Priority context is a way to influence the order in which input parameters of a function are evaluated. Setting a priority context may be necessary if your mapping joins data from two unrelated sources.
To understand how priority context works, recall that, when a mapping runs, the connection to an input item may carry a sequence of multiple values. For functions with two input parameters, this means that MapForce must create two loops, one of which must be processed first. The loop that is processed first is the "outer" loop. For example, the equal function receives two parameters: a and b. If both a and b get a sequence of values, then MapForce processes as follows:
•For each occurrence of a
oFor each occurrence of b
▪Is a equal to b?
As you can see from above, each b is evaluated in the context of each a. Priority context lets you alter the processing logic so that each a is evaluated in the context of each b. In other words, it lets you swap the inner loop with the outer loop, for example:
•For each occurrence of b
oFor each occurrence of a
▪Is a equal to b?
Let's now examine a mapping where priority context affects the mapping output. In the mapping below, the concat function has two input parameters. Each input parameter is a sequence that was generated with the help of the generate-sequence function. The first sequence is "1,2" and the second sequence is "3,4".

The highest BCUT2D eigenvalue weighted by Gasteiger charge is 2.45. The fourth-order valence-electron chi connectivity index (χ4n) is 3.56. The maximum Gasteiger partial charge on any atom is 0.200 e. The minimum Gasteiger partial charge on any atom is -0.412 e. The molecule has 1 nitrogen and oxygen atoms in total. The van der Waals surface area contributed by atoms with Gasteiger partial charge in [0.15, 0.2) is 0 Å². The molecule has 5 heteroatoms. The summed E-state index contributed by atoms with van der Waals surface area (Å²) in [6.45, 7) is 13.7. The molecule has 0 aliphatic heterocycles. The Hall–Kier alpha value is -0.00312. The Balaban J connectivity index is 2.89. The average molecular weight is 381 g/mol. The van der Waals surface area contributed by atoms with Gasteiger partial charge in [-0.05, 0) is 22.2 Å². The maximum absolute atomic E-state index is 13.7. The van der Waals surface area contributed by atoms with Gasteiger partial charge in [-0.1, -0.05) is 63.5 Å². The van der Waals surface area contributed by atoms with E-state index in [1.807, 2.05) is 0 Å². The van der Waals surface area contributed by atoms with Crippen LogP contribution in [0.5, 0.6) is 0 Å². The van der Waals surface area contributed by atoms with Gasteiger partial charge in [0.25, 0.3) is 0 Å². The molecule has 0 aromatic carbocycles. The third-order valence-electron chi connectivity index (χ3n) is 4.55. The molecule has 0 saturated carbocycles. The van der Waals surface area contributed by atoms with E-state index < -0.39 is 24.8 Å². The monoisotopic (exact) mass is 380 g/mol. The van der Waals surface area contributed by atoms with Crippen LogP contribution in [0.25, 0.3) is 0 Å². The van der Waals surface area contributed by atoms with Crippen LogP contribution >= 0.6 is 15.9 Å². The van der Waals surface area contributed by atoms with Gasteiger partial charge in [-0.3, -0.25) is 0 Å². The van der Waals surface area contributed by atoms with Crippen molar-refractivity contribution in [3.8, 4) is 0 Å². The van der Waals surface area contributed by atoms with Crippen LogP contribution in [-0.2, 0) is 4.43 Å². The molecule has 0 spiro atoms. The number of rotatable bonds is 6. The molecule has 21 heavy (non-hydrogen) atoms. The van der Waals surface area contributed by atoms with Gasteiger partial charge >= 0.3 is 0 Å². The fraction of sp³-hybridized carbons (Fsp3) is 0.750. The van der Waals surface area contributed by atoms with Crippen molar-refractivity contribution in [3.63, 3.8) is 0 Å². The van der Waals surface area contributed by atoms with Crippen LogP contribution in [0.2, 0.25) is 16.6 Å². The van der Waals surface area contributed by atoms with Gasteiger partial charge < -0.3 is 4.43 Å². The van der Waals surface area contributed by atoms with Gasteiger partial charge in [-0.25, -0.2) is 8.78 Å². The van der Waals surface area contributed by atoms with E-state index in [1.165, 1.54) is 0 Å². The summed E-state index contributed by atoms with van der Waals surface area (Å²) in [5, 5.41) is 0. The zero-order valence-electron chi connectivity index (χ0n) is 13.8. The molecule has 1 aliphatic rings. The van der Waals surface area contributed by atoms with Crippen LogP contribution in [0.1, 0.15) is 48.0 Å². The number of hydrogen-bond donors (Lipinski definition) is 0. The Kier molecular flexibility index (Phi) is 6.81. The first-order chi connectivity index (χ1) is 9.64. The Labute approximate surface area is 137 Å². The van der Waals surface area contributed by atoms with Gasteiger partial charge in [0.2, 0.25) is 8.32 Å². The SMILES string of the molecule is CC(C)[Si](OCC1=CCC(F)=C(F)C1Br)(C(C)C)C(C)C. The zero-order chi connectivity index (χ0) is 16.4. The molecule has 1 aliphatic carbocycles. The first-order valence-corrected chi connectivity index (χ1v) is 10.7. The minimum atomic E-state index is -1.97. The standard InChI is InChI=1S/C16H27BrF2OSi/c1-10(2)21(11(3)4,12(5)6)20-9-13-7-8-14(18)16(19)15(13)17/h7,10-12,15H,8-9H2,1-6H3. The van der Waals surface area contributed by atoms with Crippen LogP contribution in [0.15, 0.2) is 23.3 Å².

First, let's run the mapping without setting a priority context. The concat function starts evaluating the top sequence first, so it combines values in the following order:
•1 with 3
•1 with 4
•2 with 3
•2 with 4
This is reflected in the mapping output as well:
If you right-click the second input parameter and select Priority Context from the context menu, it will become the priority context. As illustrated below, the priority context input is encircled.
This time, the second input parameter will be evaluated first. The `concat` function will still concatenate the same values, but this time it will process the sequence `3,4` first. Consequently, the output becomes:
So far, you have seen only the theoretical part behind priority context. For a more practical scenario, see Example: Filter with priority context.